OVERLAND PARK, Kansas (
) -- The latest media report claiming it has solved the mystery of the ''flash crash'' surfaced on Friday.
reported on Friday afternoon that it had internal documents from the
, the largest futures and options exchange, showing that money manager
Waddell & Reed Financial
was involved in the trade that led to a massive selloff in the market, with the Dow at one point falling almost 1,000 points.
Shares of Overland Park, Kan.-based Waddell & Reed were lower Friday afternoon, more than the financial sector's average decline. Waddell was down 5% on heavy volume, with 3 million shares trading, well above the average of 800,000 shares daily.
Earlier this week,
The Wall Street Journal
reported that a quant hedge fund, Universa Investments, could have been behind the mystery trade.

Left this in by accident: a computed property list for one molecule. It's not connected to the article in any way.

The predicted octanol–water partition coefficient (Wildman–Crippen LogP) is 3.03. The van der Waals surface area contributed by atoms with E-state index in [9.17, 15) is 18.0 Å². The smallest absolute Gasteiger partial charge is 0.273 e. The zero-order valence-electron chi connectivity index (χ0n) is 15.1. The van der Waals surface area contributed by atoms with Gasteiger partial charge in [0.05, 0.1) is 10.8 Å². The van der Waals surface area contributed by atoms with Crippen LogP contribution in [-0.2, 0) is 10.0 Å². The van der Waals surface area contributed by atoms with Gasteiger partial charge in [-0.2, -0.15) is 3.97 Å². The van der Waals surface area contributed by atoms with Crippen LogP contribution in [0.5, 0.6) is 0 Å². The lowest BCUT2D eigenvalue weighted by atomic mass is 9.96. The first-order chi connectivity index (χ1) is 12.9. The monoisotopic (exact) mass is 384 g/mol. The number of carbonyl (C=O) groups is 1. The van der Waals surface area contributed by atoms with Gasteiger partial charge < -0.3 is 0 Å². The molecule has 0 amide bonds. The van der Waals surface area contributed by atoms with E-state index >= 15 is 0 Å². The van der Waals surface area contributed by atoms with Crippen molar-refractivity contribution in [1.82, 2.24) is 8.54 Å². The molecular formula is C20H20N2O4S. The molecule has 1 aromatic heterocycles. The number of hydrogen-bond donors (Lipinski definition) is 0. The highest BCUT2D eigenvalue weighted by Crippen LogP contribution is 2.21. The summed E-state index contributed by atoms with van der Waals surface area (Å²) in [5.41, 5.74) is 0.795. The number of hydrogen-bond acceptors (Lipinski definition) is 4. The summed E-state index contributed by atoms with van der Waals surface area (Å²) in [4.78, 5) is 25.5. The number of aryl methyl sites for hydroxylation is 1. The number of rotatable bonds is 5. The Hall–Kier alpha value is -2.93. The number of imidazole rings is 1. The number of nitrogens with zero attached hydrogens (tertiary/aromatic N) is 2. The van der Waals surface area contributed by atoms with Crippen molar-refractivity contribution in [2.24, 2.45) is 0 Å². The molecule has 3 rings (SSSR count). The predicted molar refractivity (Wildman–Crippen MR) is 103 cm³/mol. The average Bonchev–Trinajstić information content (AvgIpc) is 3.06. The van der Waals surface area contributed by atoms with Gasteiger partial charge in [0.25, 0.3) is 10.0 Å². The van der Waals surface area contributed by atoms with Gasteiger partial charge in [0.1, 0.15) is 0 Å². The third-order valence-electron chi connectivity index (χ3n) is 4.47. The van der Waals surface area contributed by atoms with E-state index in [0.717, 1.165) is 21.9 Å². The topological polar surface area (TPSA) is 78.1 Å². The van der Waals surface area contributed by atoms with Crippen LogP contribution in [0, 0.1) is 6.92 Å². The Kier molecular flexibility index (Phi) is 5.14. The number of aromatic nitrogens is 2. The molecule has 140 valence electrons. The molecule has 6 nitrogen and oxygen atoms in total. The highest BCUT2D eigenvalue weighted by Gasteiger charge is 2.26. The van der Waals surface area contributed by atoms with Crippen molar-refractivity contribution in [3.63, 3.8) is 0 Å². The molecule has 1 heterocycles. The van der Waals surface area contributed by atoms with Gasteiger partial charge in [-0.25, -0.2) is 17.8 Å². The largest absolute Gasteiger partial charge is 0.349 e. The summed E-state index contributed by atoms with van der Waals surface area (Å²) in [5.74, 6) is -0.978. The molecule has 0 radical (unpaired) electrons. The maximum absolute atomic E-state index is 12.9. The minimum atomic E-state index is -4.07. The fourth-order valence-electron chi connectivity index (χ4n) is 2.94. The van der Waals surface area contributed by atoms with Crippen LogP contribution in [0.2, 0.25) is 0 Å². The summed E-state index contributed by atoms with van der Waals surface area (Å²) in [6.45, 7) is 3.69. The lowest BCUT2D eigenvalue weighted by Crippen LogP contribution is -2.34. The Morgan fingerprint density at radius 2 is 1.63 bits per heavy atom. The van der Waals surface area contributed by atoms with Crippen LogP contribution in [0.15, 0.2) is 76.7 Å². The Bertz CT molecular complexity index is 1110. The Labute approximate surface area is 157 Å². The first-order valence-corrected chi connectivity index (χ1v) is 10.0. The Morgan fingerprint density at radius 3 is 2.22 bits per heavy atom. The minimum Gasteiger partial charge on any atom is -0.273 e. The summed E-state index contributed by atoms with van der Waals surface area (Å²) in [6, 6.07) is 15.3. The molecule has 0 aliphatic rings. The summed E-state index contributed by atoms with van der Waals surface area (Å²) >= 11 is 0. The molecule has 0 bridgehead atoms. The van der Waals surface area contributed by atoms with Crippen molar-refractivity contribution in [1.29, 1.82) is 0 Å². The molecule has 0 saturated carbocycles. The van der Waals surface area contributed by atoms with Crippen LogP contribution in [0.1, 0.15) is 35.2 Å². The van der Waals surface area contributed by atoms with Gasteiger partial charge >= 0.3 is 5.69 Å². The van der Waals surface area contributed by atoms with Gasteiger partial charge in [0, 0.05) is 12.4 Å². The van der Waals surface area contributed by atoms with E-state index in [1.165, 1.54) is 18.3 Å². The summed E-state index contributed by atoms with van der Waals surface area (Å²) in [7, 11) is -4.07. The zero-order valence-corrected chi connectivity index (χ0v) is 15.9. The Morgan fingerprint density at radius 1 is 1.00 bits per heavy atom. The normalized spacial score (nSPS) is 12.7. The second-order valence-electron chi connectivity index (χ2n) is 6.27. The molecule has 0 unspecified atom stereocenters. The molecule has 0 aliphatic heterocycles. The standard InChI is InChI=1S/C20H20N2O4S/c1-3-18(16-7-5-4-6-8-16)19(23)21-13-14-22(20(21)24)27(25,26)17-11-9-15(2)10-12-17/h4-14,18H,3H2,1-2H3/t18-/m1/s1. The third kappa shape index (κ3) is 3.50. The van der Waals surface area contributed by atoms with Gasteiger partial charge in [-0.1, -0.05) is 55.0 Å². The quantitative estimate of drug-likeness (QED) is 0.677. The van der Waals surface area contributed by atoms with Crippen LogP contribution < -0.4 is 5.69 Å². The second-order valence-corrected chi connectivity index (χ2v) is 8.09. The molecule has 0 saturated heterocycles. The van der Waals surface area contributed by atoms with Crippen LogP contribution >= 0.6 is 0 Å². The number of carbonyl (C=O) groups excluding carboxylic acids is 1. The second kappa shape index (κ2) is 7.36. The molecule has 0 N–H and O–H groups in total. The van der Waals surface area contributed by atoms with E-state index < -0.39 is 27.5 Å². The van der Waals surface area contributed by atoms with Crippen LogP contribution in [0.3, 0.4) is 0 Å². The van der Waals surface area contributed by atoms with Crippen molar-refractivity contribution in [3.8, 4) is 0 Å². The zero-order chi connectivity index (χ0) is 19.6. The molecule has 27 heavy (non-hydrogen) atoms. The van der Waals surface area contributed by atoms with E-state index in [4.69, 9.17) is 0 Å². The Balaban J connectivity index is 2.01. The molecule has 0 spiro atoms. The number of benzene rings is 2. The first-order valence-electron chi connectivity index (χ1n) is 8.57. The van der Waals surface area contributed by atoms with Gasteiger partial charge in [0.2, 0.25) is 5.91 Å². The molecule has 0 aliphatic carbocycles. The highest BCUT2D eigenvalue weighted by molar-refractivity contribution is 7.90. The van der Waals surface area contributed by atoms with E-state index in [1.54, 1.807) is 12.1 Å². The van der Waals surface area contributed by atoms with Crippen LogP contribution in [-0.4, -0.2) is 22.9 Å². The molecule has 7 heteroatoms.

quoted the document as saying that on May 6. Waddell sold a large order of e-mini contracts -- one of the most liquid
futures contracts -- in a span of 20 minutes. During that time, 842,514 e-mini contracts were traded. It was not clear how many of the 75,000 contracts quoted in the CME documents were sold by Waddell & Reed in the 20-minute meltdown,
In congressional testimony last Tuesday, Gary Gensler, chairman of the Commodity Futures Trading Commission, noted that one sale was responsible for about 9% of the volume in e-mini contracts during the selloff.
Waddell & Reed put out a statement saying the report was much ado about ordinary trading business: "Like many market participants, Waddell & Reed was affected negatively by the market activity of May 6."
Waddell & Reed said in its statement that it often uses futures trading to "protect fund investors from downside risk," and on May 6 it executed several trading strategies including the use of index futures contracts as part of the normal operations of its flexible portfolio funds.
Waddell & Reed said it believes it was "among more than 250 firms" that traded e-minis during the market selloff.
reported that the CME Group declined to comment on the internal documents, citing customer protection and said that e-mini contracts functioned efficiently in the market on May 6 and did not precipitate the collapse.
-Reported by Eric Rosenbaum in New York.
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